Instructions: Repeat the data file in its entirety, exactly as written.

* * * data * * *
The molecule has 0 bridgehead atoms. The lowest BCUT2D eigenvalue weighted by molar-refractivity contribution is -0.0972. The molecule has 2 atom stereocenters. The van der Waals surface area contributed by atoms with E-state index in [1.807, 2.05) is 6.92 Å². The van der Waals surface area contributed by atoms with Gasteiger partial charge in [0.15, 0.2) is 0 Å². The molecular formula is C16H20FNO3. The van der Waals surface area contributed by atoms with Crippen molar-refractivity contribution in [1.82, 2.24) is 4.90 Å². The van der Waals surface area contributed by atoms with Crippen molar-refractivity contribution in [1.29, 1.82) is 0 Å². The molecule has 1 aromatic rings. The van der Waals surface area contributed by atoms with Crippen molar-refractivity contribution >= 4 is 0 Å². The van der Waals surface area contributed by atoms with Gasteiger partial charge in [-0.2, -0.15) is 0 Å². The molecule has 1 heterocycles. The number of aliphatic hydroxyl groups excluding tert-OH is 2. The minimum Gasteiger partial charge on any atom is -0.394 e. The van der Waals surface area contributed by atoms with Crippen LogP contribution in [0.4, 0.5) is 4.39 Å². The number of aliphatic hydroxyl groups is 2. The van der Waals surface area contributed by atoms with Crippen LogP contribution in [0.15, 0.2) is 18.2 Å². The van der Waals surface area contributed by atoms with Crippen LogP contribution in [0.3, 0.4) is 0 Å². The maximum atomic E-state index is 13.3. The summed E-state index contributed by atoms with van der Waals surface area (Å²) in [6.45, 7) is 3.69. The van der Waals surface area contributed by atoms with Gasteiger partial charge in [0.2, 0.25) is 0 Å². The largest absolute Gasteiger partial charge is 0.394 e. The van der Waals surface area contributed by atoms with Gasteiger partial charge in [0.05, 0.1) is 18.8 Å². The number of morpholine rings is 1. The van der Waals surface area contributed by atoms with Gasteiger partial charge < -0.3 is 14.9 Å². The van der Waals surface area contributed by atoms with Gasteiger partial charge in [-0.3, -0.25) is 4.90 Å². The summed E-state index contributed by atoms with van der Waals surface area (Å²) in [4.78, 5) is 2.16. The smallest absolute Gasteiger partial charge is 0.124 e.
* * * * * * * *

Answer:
The molecule has 0 bridgehead atoms. The lowest BCUT2D eigenvalue weighted by molar-refractivity contribution is -0.0972. The molecule has 2 atom stereocenters. The van der Waals surface area contributed by atoms with E-state index in [1.807, 2.05) is 6.92 Å². The van der Waals surface area contributed by atoms with Gasteiger partial charge in [0.15, 0.2) is 0 Å². The molecular formula is C16H20FNO3. The van der Waals surface area contributed by atoms with Crippen molar-refractivity contribution in [1.82, 2.24) is 4.90 Å². The van der Waals surface area contributed by atoms with Crippen molar-refractivity contribution in [1.29, 1.82) is 0 Å². The molecule has 1 aromatic rings. The van der Waals surface area contributed by atoms with Crippen molar-refractivity contribution >= 4 is 0 Å². The van der Waals surface area contributed by atoms with Gasteiger partial charge in [-0.2, -0.15) is 0 Å². The molecule has 1 heterocycles. The number of aliphatic hydroxyl groups excluding tert-OH is 2. The minimum Gasteiger partial charge on any atom is -0.394 e. The van der Waals surface area contributed by atoms with Crippen LogP contribution in [0.4, 0.5) is 4.39 Å². The number of aliphatic hydroxyl groups is 2. The van der Waals surface area contributed by atoms with Crippen LogP contribution in [0.15, 0.2) is 18.2 Å². The van der Waals surface area contributed by atoms with Crippen LogP contribution in [0.3, 0.4) is 0 Å². The maximum atomic E-state index is 13.3. The summed E-state index contributed by atoms with van der Waals surface area (Å²) in [6.45, 7) is 3.69. The van der Waals surface area contributed by atoms with Gasteiger partial charge in [0.2, 0.25) is 0 Å². The largest absolute Gasteiger partial charge is 0.394 e. The van der Waals surface area contributed by atoms with Gasteiger partial charge in [0.05, 0.1) is 18.8 Å². The number of morpholine rings is 1. The van der Waals surface area contributed by atoms with Gasteiger partial charge < -0.3 is 14.9 Å². The van der Waals surface area contributed by atoms with Gasteiger partial charge in [-0.3, -0.25) is 4.90 Å². The summed E-state index contributed by atoms with van der Waals surface area (Å²) in [4.78, 5) is 2.16. The smallest absolute Gasteiger partial charge is 0.124 e.